President George Bush's bid to stop international action to combat global warming faces failure this weekend, as he is left more isolated than ever before both at home and abroad.
Russia's President Vladimir Putin - who will effectively decide whether the Kyoto Protocol stands or falls - announced on Friday that his country would "rapidly move towards ratification" in the wake of a complex deal with the European Union.
One British source close to negotiating the deal said yesterday that the announcement was "more than I had dared to hope". Another said he thought it increased the likelihood of the treaty coming into effect "from less that 50 per cent to about 90 per cent".
Mr Bush is also coming under increasing pressure at home from industry, Congress and Republican governors. The Senate, unanimously opposed to the Kyoto Protocol seven years ago, is expected to pass a resolution backing strong action on global warming next year, whoever wins the US presidential election.
Mr Putin's announcement, by far the strongest statement of support for the treaty that he has yet made, immediately followed the EU's agreement, at a Moscow summit, to drop objections to Russia joining the World Trade Organisation.
Under the protocol's complex terms, Russia's support is all that is needed to bring it into effect. But over recent months, President Putin has been predicted to reject it, dooming it to failure.
Mr Putin's economic adviser, Andrei Illarionov, has been increasingly strident in his condemnations; he described it last month as an "economic Auschwitz".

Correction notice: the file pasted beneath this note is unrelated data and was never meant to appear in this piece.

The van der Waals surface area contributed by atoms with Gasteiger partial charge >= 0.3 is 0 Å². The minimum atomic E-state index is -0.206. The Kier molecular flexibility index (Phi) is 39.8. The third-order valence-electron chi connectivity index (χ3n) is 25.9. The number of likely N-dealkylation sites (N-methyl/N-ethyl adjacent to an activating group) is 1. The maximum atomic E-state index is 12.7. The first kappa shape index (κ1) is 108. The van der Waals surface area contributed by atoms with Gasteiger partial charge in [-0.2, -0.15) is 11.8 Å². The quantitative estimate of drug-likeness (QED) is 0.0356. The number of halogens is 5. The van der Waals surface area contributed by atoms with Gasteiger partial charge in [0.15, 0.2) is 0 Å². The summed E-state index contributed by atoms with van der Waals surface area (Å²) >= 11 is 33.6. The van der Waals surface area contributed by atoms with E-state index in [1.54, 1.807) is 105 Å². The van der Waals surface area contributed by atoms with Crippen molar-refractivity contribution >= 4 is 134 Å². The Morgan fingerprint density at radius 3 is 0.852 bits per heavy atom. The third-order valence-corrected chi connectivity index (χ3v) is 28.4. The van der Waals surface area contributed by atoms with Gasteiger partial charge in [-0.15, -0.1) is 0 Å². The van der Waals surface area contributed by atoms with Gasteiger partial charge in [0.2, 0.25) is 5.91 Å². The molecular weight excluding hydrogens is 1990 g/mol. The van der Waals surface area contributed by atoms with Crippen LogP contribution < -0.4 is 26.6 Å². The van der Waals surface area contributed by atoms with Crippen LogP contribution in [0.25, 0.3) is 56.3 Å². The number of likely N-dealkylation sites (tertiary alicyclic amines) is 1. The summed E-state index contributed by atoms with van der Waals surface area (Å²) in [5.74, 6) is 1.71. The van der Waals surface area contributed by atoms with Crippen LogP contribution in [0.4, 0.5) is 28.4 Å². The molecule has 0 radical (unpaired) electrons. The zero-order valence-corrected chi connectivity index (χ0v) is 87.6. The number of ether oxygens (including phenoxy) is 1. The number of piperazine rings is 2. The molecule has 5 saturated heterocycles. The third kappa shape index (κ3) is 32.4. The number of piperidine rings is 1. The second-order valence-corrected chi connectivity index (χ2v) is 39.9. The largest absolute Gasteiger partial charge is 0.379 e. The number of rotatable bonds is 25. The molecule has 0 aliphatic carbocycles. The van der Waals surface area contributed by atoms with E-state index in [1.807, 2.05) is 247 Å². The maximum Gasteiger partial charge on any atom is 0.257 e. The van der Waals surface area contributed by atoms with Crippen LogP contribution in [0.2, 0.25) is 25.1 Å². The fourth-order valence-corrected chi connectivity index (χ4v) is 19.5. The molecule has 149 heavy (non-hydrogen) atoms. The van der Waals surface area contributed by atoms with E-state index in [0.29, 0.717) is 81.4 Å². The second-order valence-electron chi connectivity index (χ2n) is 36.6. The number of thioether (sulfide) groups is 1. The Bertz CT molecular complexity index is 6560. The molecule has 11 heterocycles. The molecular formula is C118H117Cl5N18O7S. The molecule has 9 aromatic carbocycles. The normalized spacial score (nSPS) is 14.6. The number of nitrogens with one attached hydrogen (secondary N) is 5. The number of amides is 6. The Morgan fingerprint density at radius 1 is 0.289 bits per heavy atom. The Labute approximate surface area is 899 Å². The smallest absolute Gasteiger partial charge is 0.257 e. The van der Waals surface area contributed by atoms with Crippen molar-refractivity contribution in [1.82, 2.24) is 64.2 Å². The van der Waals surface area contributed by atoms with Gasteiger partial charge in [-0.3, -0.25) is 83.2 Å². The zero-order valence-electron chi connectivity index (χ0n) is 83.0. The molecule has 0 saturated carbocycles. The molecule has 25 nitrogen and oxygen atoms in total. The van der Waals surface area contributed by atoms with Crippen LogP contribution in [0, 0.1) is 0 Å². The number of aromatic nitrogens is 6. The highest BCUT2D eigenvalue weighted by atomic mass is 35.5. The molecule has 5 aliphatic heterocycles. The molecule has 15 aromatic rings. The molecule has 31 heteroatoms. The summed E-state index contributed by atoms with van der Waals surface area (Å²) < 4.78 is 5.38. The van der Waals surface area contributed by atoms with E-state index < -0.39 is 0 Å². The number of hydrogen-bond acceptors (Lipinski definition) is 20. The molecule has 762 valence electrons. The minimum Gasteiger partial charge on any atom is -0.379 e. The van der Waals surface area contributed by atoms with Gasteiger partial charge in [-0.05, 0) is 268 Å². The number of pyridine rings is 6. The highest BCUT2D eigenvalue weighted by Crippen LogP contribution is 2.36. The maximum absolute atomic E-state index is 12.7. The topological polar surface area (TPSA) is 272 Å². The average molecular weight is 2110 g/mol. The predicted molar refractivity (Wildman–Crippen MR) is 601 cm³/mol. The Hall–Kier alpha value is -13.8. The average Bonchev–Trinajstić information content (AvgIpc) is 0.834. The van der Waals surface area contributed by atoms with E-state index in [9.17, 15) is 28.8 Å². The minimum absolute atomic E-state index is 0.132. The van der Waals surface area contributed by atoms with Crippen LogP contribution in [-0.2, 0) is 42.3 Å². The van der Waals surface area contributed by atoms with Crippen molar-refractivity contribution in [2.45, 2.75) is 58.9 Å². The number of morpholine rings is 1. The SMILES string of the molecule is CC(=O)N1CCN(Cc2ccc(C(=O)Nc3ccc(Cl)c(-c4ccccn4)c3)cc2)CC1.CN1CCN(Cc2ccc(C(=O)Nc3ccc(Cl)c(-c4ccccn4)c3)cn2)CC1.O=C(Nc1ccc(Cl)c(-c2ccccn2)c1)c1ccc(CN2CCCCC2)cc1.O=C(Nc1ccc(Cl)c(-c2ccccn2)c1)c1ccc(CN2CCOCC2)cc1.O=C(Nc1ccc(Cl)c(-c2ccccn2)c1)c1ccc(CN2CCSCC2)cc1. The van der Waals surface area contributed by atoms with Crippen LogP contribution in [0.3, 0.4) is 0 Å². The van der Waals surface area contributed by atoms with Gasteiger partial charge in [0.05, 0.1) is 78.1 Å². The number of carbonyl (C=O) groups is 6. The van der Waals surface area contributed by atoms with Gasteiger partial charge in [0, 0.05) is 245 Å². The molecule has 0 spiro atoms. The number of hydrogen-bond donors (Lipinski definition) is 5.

Last week, a report by experts from the Russian Academy of Sciences, led by Professor Yuri Israel, another prominent critic, told the President that ratifying the treaty would damage the country's economy. And on the eve of the summit senior Russian government sources were insisting that Kyoto would not be on the agenda.
Yet, almost unnoticed, Mr Putin has been inching in the opposite direction. In a meeting with Romano Prodi, the President of the European Commission, last month, he privately distanced himself from Mr Illarionov. In another, with the Italian Prime Minister, Silvio Berlusconi, he discreetly intimated that Russia might soon endorse the treaty.
Concern about the US's policies in Iraq has played a part in the shift, as has a desire for warmer relations with the EU, now Russia's neighbour following the accession of Eastern European countries this month. But the crucial factor has been gas prices. Russians pay only a fifth as much for the fuel as its overseas customers; until now the EU has insisted that prices must be equalised, at the risk of severe damage to the economy, if Russia is to be allowed to join the WTO.
Friday's deal, brokered by the EU trade commissioner, Pascal Lamy, will let Russia join the organisation so long as it doubles the domestic price. Mr Putin, who has been using Kyoto as a bargaining counter, can present this at home as an important political victory. It will also provide a boost to the growing support in the US for action on global warming. Opinion polls show that 70-80 per cent of Americans want their government to take the lead on combating climate change.
Surprisingly, Mr Bush is under pressure from the industry responsible for much of the pollution: electric power companies owning nearly two-fifths of US generating capacity have endorsed legislation that would compulsorily limit their emissions of carbon dioxide, the main global-warming gas. There are even indications that ExxonMobil, the main industry cheerleader for the President's position, is beginning to change its stance.
Three key Republican-governed states - California, New York and Massachusetts - have parted company with the President and moved to take aggressive measures to reduce emissions. Both houses of Congress have called on the Bush administration to return to the negotiating table.
The US will not join Kyoto as it stands. But a deal looks more possible this weekend than at any time since Mr Bush took office.